This blog is my shared process in working towards integrating self-awareness with all other aspects of life, while on my way to becoming more authentic and whole.

Affirming What Is

truthAcceptance has been a missing piece in my life.  Self-acceptance and others-acceptance has not come easily for me.  The ramifications of that have been discontentment.

The kind of acceptance I am wanting to cultivate is not an absence of desire or a dismissal of what is or is not.  It is seeing clearly what is and what is not, along with acknowledging how I feel about it, and then coming to terms with it.  In the process of coming to terms with what is or what is not, I need to access my feelings and beliefs through self-awareness.

Self-awareness feels foggy and intimidating when I do not have boundaries that affirm what is.

The following statements are affirming what is, so I can grow in my self-awareness within these affirmative boundaries, and therefore be less self-deceived.

  • I can trust myself and others when I acknowledge and do not deny what I know, see, feel and hear.
  • I acknowledge that I may never be totally without pain and suffering AND I can learn to protect and nurture myself.  The two are not mutually exclusive
  • I can take care of myself and it won’t kill others.
  • My self-care is my business and my business will go bankrupt if I rob myself of self-care.
  • My feelings have equal value as other people’s; not more and not less.
  • Other people’s willingness and capacity to accept and love me for who I am is not my business to own.  I am not responsible for running other people’s businesses.
  • I can function even when I’m scared.  I can be scared and uncertain, and still be OK.
  • I can pause while feeling strong emotions, I do not always need to act immediately.
  • I can know when it’s better to just sit in my emotions and ride them out, before acting on them.
  • I know how my insides work best; what I need, what I perceive, what I intuit….when I listen and honor myself.
  • I need to admit how much I needed them, before I can let go of needing them now.
  • I can tell my shaming inner-parent, “Your message has been received, now shut-up!”
  • In recovery, I can separate and individuate while still showing up for myself.  All else will follow.
  • First things first.
  • My trust in God, myself and other safe people will grow.
  • I no longer need to live in denial, because God has my back when it comes to acknowledging hard things.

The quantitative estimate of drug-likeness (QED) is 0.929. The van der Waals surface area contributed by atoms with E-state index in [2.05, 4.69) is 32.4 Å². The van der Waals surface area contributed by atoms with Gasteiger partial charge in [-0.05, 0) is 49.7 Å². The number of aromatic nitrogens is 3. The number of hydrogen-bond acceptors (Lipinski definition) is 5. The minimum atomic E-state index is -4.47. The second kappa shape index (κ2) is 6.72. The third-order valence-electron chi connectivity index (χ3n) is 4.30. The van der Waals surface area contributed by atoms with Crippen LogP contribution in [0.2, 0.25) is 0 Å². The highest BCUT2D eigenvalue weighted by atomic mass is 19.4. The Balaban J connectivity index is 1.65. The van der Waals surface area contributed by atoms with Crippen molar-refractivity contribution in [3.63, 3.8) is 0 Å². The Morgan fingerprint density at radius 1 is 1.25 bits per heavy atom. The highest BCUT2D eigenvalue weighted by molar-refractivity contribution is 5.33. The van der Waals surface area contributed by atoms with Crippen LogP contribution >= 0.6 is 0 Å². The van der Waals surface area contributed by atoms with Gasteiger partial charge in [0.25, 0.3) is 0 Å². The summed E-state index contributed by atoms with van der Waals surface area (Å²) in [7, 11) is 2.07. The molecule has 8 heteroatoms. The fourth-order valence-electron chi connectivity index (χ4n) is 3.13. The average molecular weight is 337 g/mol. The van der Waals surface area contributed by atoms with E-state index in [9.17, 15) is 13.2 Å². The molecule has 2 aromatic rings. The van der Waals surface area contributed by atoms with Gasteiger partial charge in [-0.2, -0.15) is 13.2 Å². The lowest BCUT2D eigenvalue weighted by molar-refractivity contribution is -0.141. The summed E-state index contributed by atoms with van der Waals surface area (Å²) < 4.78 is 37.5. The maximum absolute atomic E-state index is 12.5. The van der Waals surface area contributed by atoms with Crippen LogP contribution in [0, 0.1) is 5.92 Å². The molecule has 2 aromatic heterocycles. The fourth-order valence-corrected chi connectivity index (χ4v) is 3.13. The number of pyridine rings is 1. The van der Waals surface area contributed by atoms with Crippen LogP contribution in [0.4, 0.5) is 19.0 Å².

• The more awake and present I am in the moment, the better I can take care of myself and others when I consciously choose to do so.
  • My emotions cannot kill or harm anyone else, ever.  My actions, however; may or may not.
  • I can take ownership of my choices and feel empowered with the self-awareness I gain from doing so.
  • I can hear criticism from others and perhaps extract beneficial information for my own recovery, without absorbing shame and unwarranted guilt.
  • Most decisions I make are not life or death (even if they feel like it).
  • If I’m having self-destructive thoughts, I can ask how my heart has been missed.
  • My inner child has wounded/injured parts as well as healthy/strong parts.  I can respect both.
  • My pain is all I need as proof that I am hurting.
  • I can learn to trust myself and ask for what I need.
  • I can choose whom I will and will not let into my inner life.
  • I can stop giving away my power to others out of fear, and take steps towards reclaiming my personal power.
  • I can be present and sincerely listen to another share their raw pain and anger, without having to take responsibility for fixing or rescuing them from feeling their pain.
  • I can always listen to my inner-child.
  • Feeling deep abandonment pain is not self-hate or self-pity, it helps heal my inner-child.
  • I can see that I have many options and choices.
  • Getting well and becoming whole is the sweetest revenge!

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